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  • Michael Kostelnik

Student Loans - Understanding Income Drive Repayments (IDR) - Part 1

Student loans are a burden on college graduates. Imagine graduating, landing your first job and then six months later having a mortgage payment but no house. This is what is happing to twenty-somethings because of decisions they made when they were 16.


The biggest problem with student loans is the drain they give on your monthly cash flow. Graduating with student loans is like trying to drive a boat with the anchor down. The student loan payments continuously pull you back from moving forward with your financial goals.


A Chinese proverb says, "the best time to plant a tree is 20 years ago, the second-best time is today". If we could all go back and fix our mistakes from 20 years ago, we would all be better off. Too bad, we cannot.


Since we cannot fix the student loan mistakes we have made, we need to make the best decision going forward. Income-Driven Repayments give us the best tool to recover from the student loan death blow.


What Are Income-Driven Repayments?


Federal student loans have a great feature called income-driven repayments (IDR). These payments often offer lower than usual payments based on your family size and income. They offer a pardon on the sometimes absurdly large student loan payments recent graduates have.


As of right now, there are five different income-driven repayment options, and they all have various characteristics. They are:


Income Contingent Repayment

Income-Based Repayment (two versions)

Pay As You Earn

Revised Pay As You Earn


Each of these repayment plans has the same basic core features in common. That is what we will look at first.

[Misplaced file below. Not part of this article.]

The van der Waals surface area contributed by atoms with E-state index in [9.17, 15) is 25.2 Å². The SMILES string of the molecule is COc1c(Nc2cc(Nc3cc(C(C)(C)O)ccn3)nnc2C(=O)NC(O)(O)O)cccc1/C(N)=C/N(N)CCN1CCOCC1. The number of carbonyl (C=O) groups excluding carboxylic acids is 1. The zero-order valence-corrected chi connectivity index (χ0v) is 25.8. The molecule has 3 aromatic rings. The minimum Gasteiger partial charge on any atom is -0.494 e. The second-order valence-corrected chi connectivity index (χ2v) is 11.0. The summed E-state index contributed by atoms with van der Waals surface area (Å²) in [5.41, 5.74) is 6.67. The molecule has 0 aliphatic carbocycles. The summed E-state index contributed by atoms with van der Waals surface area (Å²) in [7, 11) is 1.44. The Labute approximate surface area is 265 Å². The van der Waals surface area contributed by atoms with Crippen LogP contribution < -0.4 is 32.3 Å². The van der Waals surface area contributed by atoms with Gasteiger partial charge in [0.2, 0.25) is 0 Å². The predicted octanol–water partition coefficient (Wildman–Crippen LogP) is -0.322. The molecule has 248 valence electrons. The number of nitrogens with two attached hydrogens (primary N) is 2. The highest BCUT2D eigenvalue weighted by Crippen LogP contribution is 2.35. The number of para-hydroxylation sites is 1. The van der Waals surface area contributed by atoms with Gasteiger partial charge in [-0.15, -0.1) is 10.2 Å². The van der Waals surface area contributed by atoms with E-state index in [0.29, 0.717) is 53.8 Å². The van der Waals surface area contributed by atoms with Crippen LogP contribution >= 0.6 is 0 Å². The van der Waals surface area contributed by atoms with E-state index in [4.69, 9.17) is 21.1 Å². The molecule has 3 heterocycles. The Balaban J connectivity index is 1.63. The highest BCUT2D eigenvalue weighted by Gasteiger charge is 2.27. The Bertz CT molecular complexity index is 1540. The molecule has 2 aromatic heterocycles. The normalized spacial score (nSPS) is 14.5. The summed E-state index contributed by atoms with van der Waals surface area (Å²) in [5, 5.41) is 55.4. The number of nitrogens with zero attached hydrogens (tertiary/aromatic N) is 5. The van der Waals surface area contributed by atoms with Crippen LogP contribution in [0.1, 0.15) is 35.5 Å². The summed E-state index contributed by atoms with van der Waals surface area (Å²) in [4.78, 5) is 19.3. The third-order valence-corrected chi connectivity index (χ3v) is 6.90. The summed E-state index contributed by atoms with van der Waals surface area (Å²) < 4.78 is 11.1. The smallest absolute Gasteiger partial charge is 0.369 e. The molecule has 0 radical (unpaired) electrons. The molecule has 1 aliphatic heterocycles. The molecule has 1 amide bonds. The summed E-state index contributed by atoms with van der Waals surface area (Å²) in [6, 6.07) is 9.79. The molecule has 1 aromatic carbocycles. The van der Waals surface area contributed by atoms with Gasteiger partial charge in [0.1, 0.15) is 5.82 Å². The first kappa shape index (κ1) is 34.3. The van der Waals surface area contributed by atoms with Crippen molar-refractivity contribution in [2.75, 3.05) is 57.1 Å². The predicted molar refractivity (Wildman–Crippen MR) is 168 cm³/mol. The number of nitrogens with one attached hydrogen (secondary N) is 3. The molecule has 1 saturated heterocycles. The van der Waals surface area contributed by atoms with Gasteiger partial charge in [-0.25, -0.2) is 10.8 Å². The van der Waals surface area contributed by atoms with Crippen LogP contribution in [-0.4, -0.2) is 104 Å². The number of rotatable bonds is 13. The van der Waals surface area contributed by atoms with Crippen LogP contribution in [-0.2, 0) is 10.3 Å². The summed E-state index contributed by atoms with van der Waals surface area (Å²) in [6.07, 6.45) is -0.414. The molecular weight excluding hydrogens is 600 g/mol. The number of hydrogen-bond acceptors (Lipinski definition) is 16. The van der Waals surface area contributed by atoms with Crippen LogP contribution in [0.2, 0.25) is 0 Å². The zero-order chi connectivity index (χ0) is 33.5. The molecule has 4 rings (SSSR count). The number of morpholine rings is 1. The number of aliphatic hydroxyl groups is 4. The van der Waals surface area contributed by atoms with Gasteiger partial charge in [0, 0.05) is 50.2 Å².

Discretionary Income


Income-driven repayment plans allow you to base your payments on your discretionary income. Discretionary income is, in theory, the amount of money you have control over in your finances.


In contrast, non-discretionary income the amount of money you need to survive. Non-discretionary income is determined by the government, based on your family size and 1.5 times the poverty level.


In 2019 a family of three would be in poverty if they have an adjusted gross income (AGI) of less than $21,330. The same three-person family would have a non-discretionary income of $31,995.


So what does this mean? For your income-driven repayments, you would only pay a percentage of your earnings over $31,995. Exempting this non-discretionary income could end up saving you a lot of money.


Here is a chart showing the non-discretionary income limits for different family sizes.


How Much Will I Have to Pay?


Most IDR plans will have you pay 10% of your discretionary income. Multiplying your discretionary income by 10% and dividing by 12 will give you your payment.


Some income-driven repayment plans will have different required payment. If you had federal loans on or before July 1st, 2014, the Income-Based Repayment plan will require a 15% payment. If you are on a loan that only allows for the Income Contingent Repayment, you will make a 20% payment.


You can use my calculator to get an estimate of your different payment plans. You can find it at https://www.saveforyourfamily.com/idrcalculator


My next article in this series will discuss differences in how each plan treats unpaid interest. How the plans handle unpaid interest can be very important in deciding the proper income-driven repayment.


Until then, if you would like to speak about you student loans contact me today for a free consultation.